My two youngest kids recently finished reading Little House in the Big Woods for their literature class, and I haven’t stopped thinking about the book since. The book goes into great detail about the daily life of the Ingalls family. It shares every step of their game plan to stockpile food for the winter, from the harvesting of the veggies to be put in the root cellar to Pa’s hunting for meat that he’ll smoke and save for winter meat.
They share a scene where, at Christmastime, the kids are overjoyed to get their Christmas gifts: some homemade peppermint candy and some newly-knit-by-Ma mittens. They talk about bundling up with blankets, animal hides and hot irons as they prepare for a Christmas journey in the sleigh to their grandparents’ house.
All of this has me thinking about our own journey toward living with less. We’ve drastically cut down on our consumption of all things in the last three years. From kids’ activities, to money spent on groceries and eating out, to purchasing things from the home, to making our own laundry detergent and hanging clothes on the line instead of using the dryer, etc., etc., we’ve really made some big changes in our strive to live a simpler life.
Yet, when reading this book with the kids, it became obvious that there is SO much more we could do to live with less. I’m not sure what this looks like in real life. Most all of us have a tendency to compare ourselves with those who have more than with those who have less, and we’re no exception. When I compare our consumption with our former suburbia neighbors, we look like minimalist rock stars. When I compare us with the minimalist bloggers I find online, we look like over-consuming, clueless schmucks.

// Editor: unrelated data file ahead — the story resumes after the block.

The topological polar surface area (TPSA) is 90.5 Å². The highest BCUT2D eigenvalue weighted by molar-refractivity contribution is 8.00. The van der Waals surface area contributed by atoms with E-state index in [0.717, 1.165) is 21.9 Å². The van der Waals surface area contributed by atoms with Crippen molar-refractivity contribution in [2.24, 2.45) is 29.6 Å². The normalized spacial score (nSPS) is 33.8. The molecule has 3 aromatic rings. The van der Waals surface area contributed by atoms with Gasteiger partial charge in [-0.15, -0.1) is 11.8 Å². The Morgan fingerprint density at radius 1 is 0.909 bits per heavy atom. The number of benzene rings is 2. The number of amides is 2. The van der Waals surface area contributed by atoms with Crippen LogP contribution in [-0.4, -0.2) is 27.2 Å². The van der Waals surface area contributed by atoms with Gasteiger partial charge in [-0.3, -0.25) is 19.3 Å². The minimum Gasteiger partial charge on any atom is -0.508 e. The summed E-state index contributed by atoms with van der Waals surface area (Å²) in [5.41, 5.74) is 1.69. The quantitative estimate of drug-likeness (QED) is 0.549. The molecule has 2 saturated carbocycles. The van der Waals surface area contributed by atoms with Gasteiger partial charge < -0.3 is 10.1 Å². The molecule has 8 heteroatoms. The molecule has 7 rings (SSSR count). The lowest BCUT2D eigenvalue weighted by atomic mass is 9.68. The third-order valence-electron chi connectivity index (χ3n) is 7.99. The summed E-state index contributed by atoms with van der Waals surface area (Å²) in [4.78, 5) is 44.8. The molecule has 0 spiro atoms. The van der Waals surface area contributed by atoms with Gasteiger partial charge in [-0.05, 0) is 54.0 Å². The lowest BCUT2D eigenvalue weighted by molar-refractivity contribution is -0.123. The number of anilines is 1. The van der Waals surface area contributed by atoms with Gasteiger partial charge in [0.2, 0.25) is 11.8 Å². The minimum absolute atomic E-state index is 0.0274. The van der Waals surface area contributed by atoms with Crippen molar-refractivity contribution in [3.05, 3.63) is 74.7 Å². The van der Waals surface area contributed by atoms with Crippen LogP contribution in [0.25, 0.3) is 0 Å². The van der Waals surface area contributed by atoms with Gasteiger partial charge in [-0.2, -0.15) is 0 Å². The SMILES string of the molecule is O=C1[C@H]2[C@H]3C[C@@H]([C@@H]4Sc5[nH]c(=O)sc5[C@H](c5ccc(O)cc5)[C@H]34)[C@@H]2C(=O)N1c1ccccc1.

Since we’ve started our school year, the kids have been overwhelmed with our schedule, and everyone is getting a little cranky. There are some very valid reasons for this: we went back to the homeschooling co-op (one day a week “school” for home schooled kids) which we’d taken a break from for four straight years. This return to co-op has been a blessing, but adds extra work to our schedule. The school work loads for the kids are heavier than in previous years simply because they’re all a year older and a grade higher. We’ve had extra chores to do around the house as we prepare for winter.
In my quest to ponder where we can cut back so that stress decreases a little, I wonder where to start. All that we do is seems necessary, but it’s obvious that we’re doing too much. Is this just a season? Will things slow down as winter arrives? Or is ‘busy” just a part of life and we all need to “buck up”?
I’m not sure what the answer to this question is yet, but it presents another question in my mind, and that question is:
If we had less stuff, would we be less busy?
On one hand, the answer is “no”. The modern conveniences of today have afforded us the luxury of not having to hunt, kill and process our own meat or preserve our own veggies.
The other hand shows us where our “busy” now lies: in electronic gadgets, fun stuff, activities, etc. and the management of these things.
So, for us, the goal I guess should be to balance how much we live in the pioneer state (i.e. canning our own food, etc) with how much we reduce the use of today’s modern gadgets. Comparatively, we enjoy much less screen time than the average consumer, hanging out at about 4 hours per day instead of the supposed average 11 hours per day most Americans spend looking at a screen (she types as she’s looking at a screen).
Should we cut back? However, screen time isn’t the only time-suck in our family. There’s lots to clean and maintain. Maybe if we had less “stuff” we’d have less time that we had to spend on cleaning it and putting it away.
I’m unfortunately not presenting you with any answers today, only questions. How do we simplify life? How have you simplified your life? What have you cut back on/thrown away/stopped doing in order to make life less busy?
*Photo courtesy of Alan O’Rourke